Abstract

Sea level pressure (SLP) acts, on the one hand, as a “bridge parameter” to which geophysical properties at the air–sea interface (e.g., wind stress and sea surface height) are linked, and on the other hand, as an “index parameter” by which major atmospheric oscillations, including the well-known Southern Oscillation, are defined. Using 144 yr (1854–1997) of extended reconstructed SLP data, seasonal patterns of its variability are reinvestigated in detail. New features on fundamental structure of its annual and semiannual cycles are revealed in two aspects. First, the spatiotemporal patterns of yearly and half-yearly SLPs are basically determined by a network of “amphidromes,” which are surrounded by rotational variations. Fourteen cyclonic and anticyclonic annual SLP amphidromes (half each and often in pair) are found in the global ocean, while the numbers of the two types of semiannual amphidrome are 11 and 9, respectively. The second dominant feature in SLP variability is the pattern of oscillation or seesaw for both annual and semiannual components. At least eight oscillation zones are identified for the annual cycle, which can be categorized into a boreal winter mode and an austral winter mode. As for the semiannual cycle, the seesaw pattern is geographically divided into three regimes: the North Pacific regime, the North Atlantic regime, and the Southern Ocean regime. These findings serve as a new contribution to characterizing and understanding the seasonality of the global ocean–atmosphere system.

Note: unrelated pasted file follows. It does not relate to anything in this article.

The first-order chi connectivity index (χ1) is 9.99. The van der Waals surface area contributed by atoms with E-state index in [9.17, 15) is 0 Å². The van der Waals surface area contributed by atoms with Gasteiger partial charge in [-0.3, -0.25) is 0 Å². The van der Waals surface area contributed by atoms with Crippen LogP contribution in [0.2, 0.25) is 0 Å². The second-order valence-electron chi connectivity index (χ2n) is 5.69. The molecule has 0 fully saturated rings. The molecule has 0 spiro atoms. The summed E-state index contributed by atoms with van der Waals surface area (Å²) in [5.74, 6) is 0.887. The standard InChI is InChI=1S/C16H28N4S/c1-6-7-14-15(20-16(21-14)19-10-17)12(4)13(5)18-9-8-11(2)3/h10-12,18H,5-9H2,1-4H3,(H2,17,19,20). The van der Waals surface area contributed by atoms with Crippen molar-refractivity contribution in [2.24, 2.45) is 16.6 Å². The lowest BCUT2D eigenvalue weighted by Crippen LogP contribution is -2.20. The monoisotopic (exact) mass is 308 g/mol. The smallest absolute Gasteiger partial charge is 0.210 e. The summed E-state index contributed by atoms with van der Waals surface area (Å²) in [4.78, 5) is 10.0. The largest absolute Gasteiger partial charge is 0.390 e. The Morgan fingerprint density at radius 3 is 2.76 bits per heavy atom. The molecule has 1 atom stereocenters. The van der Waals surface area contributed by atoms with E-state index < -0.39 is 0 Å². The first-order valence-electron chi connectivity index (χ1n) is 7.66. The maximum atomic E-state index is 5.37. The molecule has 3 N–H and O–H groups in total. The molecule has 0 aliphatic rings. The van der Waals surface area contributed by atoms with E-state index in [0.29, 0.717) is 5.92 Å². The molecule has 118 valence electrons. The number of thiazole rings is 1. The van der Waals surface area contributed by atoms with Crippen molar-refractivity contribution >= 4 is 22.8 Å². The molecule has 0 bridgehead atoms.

1. Introduction

Sea level pressure (SLP) is the atmospheric pressure at sea level or, when measured at a given elevation on land, the station pressure reduced to sea level assuming an adiabatic lapse rate “beneath” elevated terrain. The fundamental importance of SLP in weather forecast and climate research can be understood in at least two aspects. First, it acts as a “bridge parameter” that is closely linked to a number of geophysically important variables at the air–sea interface (e.g., sea surface temperature, sea surface height, sea surface wind stress, oceanic precipitation, and sea ice extent; e.g., Fu and Pihos 1994; White and Peterson 1996; Trenberth and Caron 2000), and is therefore considered as the single most useful and valuable tool of the synoptician in diagnosing atmospheric circulation for weather and climate related studies (Simmonds, 2003). Second, it serves as an “index parameter” that defines a number of atmospheric oscillations such as the Southern Oscillation (e.g., Trenberth 1984), the North Atlantic Oscillation (e.g., Jones et al. 1997), the North Pacific Oscillation (e.g., Linkin and Nigam 2008), the Arctic Oscillation (e.g., Thompson and Wallace 1998), and the Antarctic Oscillation (e.g., Gong and Wang 1999), etc. Therefore, it is not surprising that SLP has been a constant concern of the meteorological and oceanographic community for more than a century.